Otis: Hobby of mine. A few artifacts, couple of
pieces one of your men out on the base made. Admission's free.
Colonel: This is where he was shot? (Walking
over in front of the bar, looking at the door.)
Otis: He fell right there by the door.
Colonel: You get much of that in here?
Otis: It's a bar. Folks come together, drink,
fall in love, fall out of love, hear their grudges out.
Colonel: Deal drugs in the bathroom.
Otis: If I thought it would do any good, I'd put
up a sign telling them not to, right next to the one about the employees
washing their hands. (Pointing to a woman, who was sitting at
a table and now walks over to the men.) This here is Carolyn.
(To Carolyn) Honey, this is my son, Delmore.
Colonel: (Holding out his hand to shake Carolyn's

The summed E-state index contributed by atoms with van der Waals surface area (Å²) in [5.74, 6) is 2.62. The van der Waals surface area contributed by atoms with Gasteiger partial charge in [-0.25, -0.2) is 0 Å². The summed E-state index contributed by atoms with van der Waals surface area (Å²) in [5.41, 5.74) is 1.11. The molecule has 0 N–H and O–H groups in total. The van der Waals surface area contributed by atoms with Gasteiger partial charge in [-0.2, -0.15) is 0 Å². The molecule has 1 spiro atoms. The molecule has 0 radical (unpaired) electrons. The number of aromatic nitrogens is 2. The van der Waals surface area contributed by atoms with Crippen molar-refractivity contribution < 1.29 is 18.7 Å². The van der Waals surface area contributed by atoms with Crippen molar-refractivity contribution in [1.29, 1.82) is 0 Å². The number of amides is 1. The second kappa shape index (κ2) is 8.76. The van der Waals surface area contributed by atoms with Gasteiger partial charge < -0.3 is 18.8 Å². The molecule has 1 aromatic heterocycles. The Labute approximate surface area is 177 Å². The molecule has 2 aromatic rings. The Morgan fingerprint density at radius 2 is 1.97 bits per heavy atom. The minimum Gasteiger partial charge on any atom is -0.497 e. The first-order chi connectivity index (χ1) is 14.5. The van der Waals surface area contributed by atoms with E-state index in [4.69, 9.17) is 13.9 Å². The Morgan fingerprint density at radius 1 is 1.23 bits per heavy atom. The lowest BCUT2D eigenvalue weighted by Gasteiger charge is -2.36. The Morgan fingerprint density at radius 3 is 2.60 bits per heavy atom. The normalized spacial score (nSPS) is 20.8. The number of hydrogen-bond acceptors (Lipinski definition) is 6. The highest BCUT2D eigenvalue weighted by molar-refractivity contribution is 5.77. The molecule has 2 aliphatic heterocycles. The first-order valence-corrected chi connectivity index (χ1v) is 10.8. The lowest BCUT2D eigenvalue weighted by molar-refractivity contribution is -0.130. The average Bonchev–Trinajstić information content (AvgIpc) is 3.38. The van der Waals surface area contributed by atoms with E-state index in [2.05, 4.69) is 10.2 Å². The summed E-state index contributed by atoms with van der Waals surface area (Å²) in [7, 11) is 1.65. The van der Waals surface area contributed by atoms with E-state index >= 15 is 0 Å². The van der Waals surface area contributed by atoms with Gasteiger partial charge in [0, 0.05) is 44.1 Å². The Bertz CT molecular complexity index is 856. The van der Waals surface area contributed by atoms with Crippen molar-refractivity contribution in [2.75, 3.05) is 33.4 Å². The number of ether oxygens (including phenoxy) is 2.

hand) Nice to meet you, ma'am. (They shake hands.)
Carolyn: I'll be in the back waiting for that
Colonel: So. Tell me why I shouldn't make this
Otis: This is an official visit then.
Colonel: I assume most of your business is with
Otis: Your boys're all cooped up together out
there and they need a place to let the steam out. If they black,
there's not but one spot in this county where they feel welcome.
It's been that way since before you were born.
Colonel: We have an enlisted man's club at the
Otis: You the man out there now, ain't you? It's
Colonel: That's right.
Otis: You know, I've been hearing about this new
command out there for a couple of weeks now. The boys say they hear
that he's a hard case, a real spit-and-polish man. Full bird colonel
by the name of Payne. Bet you never figured you'd end up back here.
Colonel: When the Army offers you a command, you
go, wherever it is.
Colonel: I hear things, too. They call you the
mayor of Darktown.
Otis: Over the years, this is the one place that's
always been there. I loan a little money out, I've settled a few
arguments. I got a cot in the back. Folks get scared to go home,
they can spend the night. There's not enough of us to run anything
in this town. It's the Holiness Church or Big O's.